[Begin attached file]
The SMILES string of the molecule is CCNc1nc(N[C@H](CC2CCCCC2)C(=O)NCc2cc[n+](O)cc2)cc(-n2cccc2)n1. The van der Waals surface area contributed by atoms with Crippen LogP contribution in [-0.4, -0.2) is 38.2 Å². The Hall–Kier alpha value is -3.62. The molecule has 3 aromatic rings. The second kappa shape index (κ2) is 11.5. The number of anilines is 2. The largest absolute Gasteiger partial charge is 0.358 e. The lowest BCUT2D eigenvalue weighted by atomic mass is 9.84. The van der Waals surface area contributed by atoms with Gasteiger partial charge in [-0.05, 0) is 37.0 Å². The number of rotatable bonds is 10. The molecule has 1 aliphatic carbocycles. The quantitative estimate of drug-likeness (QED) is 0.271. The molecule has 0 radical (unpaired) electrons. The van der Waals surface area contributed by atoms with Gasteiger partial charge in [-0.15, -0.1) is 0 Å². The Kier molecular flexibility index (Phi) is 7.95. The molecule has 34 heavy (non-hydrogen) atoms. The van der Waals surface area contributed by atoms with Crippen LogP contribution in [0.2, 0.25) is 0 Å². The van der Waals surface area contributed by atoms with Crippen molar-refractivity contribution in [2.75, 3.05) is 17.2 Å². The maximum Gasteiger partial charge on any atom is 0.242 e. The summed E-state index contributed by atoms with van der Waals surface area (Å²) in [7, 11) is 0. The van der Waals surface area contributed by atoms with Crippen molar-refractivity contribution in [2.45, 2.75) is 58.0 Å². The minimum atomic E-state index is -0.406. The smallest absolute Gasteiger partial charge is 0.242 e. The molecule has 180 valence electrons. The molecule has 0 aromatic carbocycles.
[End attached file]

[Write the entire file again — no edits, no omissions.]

The SMILES string of the molecule is CCNc1nc(N[C@H](CC2CCCCC2)C(=O)NCc2cc[n+](O)cc2)cc(-n2cccc2)n1. The van der Waals surface area contributed by atoms with Crippen LogP contribution in [-0.4, -0.2) is 38.2 Å². The Hall–Kier alpha value is -3.62. The molecule has 3 aromatic rings. The second kappa shape index (κ2) is 11.5. The number of anilines is 2. The largest absolute Gasteiger partial charge is 0.358 e. The lowest BCUT2D eigenvalue weighted by atomic mass is 9.84. The van der Waals surface area contributed by atoms with Gasteiger partial charge in [-0.05, 0) is 37.0 Å². The number of rotatable bonds is 10. The molecule has 1 aliphatic carbocycles. The quantitative estimate of drug-likeness (QED) is 0.271. The molecule has 0 radical (unpaired) electrons. The van der Waals surface area contributed by atoms with Gasteiger partial charge in [-0.15, -0.1) is 0 Å². The Kier molecular flexibility index (Phi) is 7.95. The molecule has 34 heavy (non-hydrogen) atoms. The van der Waals surface area contributed by atoms with Crippen LogP contribution in [0.2, 0.25) is 0 Å². The van der Waals surface area contributed by atoms with Crippen molar-refractivity contribution in [2.75, 3.05) is 17.2 Å². The maximum Gasteiger partial charge on any atom is 0.242 e. The summed E-state index contributed by atoms with van der Waals surface area (Å²) in [7, 11) is 0. The van der Waals surface area contributed by atoms with Crippen molar-refractivity contribution in [2.45, 2.75) is 58.0 Å². The minimum atomic E-state index is -0.406. The smallest absolute Gasteiger partial charge is 0.242 e. The molecule has 180 valence electrons. The molecule has 0 aromatic carbocycles.